The application process doesn’t end with getting a job offer. In fact, it’s the make-or-break point where prospective employees decide whether to accept a role based on the compensation and benefits that a company is willing to give them in exchange for their services.
As the cost of living continues to rise due to inflation and the return to normal, applicants should be more discerning when accepting a job being offered to them, taking into consideration not only its financial aspect but also the perks that will allow them to have work-life balance.
“The job offer can come in many forms. It could be a separate document, it could also come as a part of the email itself,” human resources consultant Rhonadale Florentino told reportr.
“It doesn't matter kung ano ang itsura niya as long as it's an offer, it contains kung ano yung willing na ibigay si company in return doon sa services na hopefully you would provide, that can be considered as a job offer,” she added.
In order to come up with a wise decision, applicants must know the basic elements of a job offer to help them understand how much they will earn from their work as well as the other benefits they will get as part of their employment.
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What can you find in a job offer?
While a job offer doesn’t have a standard format, it typically contains the position or title being offered to the prospective employee, the starting date, the probationary period, and the basic salary that a company is willing to give.
It also enumerates the benefits that the applicant will receive, such as the leave credits and when they can be availed, allowances, incentives, performance bonuses, and other company-initiated perks.
The job offer is different from the employment contract. While a job offer contains the salary and benefits that an employee will get if he or she accepts the role, the employment contract details the actual terms and conditions of the job, Florentino said.
“A job offer is not an employment contract. However, if signed by both parties, it can become binding kapag pinirmahan ng both parties,” she added.
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How should you respond to a job offer?
When one receives a job offer, the knee-jerk reaction sometimes is to accept it right away. But according to Florentino, the prospective employee should carefully read it first to make sure that its content matches his or her financial needs and lifestyle.
While it’s easy to say yes to a job offer if it meets your salary expectation, it’s also best to consider the benefits and allowances that the company can give.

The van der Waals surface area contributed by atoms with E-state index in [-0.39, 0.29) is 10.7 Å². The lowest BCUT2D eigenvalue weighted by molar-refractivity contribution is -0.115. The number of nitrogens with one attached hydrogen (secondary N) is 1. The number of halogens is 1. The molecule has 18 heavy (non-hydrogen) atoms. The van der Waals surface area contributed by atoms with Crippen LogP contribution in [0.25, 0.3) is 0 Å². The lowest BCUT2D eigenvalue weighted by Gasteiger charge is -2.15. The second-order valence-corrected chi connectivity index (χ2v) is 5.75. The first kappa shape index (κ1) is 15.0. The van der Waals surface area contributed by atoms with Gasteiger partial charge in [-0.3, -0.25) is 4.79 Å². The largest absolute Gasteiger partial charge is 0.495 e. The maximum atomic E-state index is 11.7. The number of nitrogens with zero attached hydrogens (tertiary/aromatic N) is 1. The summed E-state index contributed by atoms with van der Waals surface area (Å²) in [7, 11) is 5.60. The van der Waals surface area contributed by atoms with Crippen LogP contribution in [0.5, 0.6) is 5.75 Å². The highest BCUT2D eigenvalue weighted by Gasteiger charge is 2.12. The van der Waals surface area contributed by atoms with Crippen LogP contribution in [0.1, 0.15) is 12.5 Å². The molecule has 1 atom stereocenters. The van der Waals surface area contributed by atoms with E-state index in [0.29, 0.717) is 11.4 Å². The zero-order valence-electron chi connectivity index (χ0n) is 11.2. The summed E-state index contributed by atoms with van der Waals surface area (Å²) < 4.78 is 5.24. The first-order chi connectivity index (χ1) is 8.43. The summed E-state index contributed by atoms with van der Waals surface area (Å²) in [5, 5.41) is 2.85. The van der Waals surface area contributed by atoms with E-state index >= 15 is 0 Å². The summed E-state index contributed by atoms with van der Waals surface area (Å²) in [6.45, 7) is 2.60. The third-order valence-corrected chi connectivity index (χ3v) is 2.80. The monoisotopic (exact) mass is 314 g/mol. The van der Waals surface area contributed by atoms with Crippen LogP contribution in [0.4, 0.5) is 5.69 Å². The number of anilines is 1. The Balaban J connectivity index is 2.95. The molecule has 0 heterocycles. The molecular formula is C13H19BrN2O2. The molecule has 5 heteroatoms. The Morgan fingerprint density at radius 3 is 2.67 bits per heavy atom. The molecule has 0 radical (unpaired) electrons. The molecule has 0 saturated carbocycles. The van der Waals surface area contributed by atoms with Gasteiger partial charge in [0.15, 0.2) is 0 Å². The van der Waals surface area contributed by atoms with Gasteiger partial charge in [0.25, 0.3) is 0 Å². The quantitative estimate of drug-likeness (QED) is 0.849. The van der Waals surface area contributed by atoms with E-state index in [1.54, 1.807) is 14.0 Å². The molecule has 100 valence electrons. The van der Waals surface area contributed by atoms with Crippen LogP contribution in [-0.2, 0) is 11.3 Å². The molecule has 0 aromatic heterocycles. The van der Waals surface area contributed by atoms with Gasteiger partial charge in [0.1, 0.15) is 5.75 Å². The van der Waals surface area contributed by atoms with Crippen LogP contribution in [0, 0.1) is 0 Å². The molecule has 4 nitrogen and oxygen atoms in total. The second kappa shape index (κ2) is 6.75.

“For example, let's say you're married, you have children, and you worry about the health of your children, tignan mo rin meron bang HMO, covered ba yung dependents,” Florentino said.
“Or maybe you're single, you don't have any dependents, but you're the type of person who likes to travel a lot, check mo na agad kailan mo ba makukuha yung mga vacation leave credits, how many leave credits they are offering,” she added.
Consider also that there are mandatory deductions from the salary, which means your take-home pay could be much lower than what is on the job offer.
“I-consider niyo ano ba yung average gastos niyo in a month and check if your salary can cover for that…. Huwag kayo agad masisilaw na malaki yung nasa basic pay, kasi habang tumataas yung sweldo mo, tumataas din yung taxes, SSS, PhilHealth contributions,” Florentino said.
Applicants should also ask if the company gives merit increases for good performance. This way, they can expect higher salaries in the future even if their starting pay is low, Florentino also said.
“Hindi lang basta starting pay, but what happens after a year, two years or three years, titignan niyo rin yun,” she added.
How soon should you respond to a job offer? While there is no hard and fast rule for this, Florentino advised applicants to let employees know about their decision two to three days from receipt of the job offer.
“Of course, kung mas mabilis kang mag-accept, mas madali kang makakapag-start at mas maliit yung risk na bawiin nila yung kanilang job offer,” she said.
“Kasi hangga't hindi mo pinipirmahan yan, pwede nilang bawiin yan lalo na kung mabagal or matagal bago ka mag-accept. But a delay of about two to three days, that's perfectly acceptable,” she added.
How can you negotiate the terms of a job offer?
If you think the offer is below your expectations, you can try to negotiate the terms with the hiring manager especially if you can quantify the reasons for asking higher salary and better benefits, Florentino said.
“It has to be something that's not personal. Kasi yung iba ang gagawin nila, ayoko nitong basic na ito kasi ito yung mga gastusin ko. Hindi problema ng company yung gastusin mo, problema mo yan,” she said.
“Ang problema ng company is kung bibigyan kita ng mas mataas na salary, what's the return on investment?” she added.
For example, if you can show proof that you were able to raise the net revenue of your previous company through the projects you handled, or you stopped talent bleeding due to your employee management skills, then perhaps you can ask for better salary and benefits to your prospective employer.
“The more that you can quantify it, the more na makikita ng management yung value doon sa sinasabi mo na mas mataas na salary,” Florentino said.
“Hindi masamang humingi ng mataas na salary especially if you know you're worth it and if you can defend it, quantify it and see kung ano ba yung magiging impact sa kanila," she added.
Rhonadale Florentino is a human resources consultant and strategist who serves as CEO and President of UpRush Social Geekers, an HR consultancy company. Access their services here.